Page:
Bacterial blood tests that work outside the lab

Though bacterial sensors are widely used in labs, effective use in field applications has been limited. Our recent work shows how we can bridge this gap and enable new classes of deployable bacterial diagnostics.

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By Monica McNerney and Mark Styczynski  

Biosensors are a “big business” for bioengineers: they have been developed for all kinds of applications, from dynamically controllable microbial cell factories to enabling high-throughput screening. For a while now, our group has been convinced that bacterial biosensors are a good candidate for low-cost, point-of-care diagnostics since they are cheap and (comparatively) easy to engineer, store, and grow.  However, since the lab equipment – freezers, shaking incubators, plate readers, etc. – utilized by most bioengineers to develop, test, store, and ultimately use their biosensors is not available away from the wet bench, there is not tons of precedent or best practices for people trying to actually deploy them outside of lab settings.  And if you do want to deploy them outside of lab settings, there is quite a bit of work involved to make them robust, reliable, and portable.  

In our recent Nature Communications paper, we demonstrate the potential to further bridge the gap between sensors that work in the lab and ones that could actually be used in the field. We made a field-deployable biosensor for zinc deficiency, which causes over 100,000 childhood deaths each year and is most prevalent in remote, low-income regions that have no well-equipped laboratories or clinics, and in some places not even electricity.  A low-cost, minimal-equipment test for zinc could help improve assessment and treatment of this problem.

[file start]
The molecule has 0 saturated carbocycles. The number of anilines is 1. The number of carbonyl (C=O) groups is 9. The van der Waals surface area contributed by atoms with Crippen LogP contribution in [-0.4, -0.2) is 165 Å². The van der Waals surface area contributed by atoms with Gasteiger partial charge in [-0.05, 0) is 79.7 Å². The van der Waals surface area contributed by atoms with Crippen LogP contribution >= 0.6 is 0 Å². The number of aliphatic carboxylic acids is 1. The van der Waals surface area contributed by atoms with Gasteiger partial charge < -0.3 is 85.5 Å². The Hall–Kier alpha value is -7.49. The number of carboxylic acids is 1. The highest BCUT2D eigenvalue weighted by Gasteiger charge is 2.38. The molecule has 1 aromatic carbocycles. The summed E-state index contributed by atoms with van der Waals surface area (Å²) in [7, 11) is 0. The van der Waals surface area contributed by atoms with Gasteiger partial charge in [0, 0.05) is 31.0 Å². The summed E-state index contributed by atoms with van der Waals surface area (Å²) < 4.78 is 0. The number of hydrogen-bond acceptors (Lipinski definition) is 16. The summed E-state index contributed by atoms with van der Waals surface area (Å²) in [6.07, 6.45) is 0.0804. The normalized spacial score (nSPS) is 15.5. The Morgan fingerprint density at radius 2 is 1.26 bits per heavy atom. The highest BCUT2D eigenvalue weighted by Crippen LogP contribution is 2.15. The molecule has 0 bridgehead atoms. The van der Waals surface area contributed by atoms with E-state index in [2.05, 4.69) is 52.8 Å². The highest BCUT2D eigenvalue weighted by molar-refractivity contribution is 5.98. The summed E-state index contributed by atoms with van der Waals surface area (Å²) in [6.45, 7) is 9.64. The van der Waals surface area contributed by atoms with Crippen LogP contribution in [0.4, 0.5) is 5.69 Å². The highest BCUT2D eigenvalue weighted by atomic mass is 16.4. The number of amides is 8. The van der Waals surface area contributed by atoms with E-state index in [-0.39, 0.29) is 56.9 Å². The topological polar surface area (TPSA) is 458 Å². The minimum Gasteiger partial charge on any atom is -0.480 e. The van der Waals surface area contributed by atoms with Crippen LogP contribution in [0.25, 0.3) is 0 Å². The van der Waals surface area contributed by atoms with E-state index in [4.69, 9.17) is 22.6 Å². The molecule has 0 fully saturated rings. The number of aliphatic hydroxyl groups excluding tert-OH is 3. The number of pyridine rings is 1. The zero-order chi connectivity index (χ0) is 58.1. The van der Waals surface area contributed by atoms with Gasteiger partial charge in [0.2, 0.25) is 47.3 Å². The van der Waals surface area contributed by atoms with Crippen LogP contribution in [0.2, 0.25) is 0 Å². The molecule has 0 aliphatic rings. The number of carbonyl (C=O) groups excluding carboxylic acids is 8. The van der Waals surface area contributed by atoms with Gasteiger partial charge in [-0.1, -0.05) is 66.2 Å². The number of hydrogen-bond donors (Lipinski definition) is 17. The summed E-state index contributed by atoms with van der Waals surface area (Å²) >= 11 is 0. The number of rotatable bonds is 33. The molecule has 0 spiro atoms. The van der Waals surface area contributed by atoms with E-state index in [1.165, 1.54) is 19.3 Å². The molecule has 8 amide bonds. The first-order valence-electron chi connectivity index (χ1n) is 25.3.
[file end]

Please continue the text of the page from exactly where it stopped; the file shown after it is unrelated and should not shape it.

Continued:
In developing this zinc assay, we first spent lots of time cloning, evaluating, and tuning constructs, followed by sensor redesign, more cloning, and so on, in the seemingly-endless dance of the synthetic biology “DBTL” cycle.  We ultimately created a sensor that worked the way we wanted it to: cells produced one of three different visible colors based on whether serum added to the test had low, borderline, or healthy zinc levels. We improved the assay time in the lab by an order of magnitude, and moved one of the response thresholds an order of magnitude, making it clinically relevant. We took some steps towards addressing issues that would be important for field deployability – some successfully, and others less so – with a number of results supporting the potential of these sensors as the basis for a diagnostic, and with a vague vision (Figure 1) of how this could work in the field without electricity or running water.  And we were proud of all of this. But the reviewers, they pushed us harder; they said that all of our molecular biology was well and good and interesting, but how close could we actually get this to real field deployability? This was potentially overwhelming. With one of us trying to graduate soon, we were tempted to look for a different place to publish our work as it was, but we ultimately decided to dig in, because the only way we might ever get our sensors into the field helping people was to tackle these obstacles.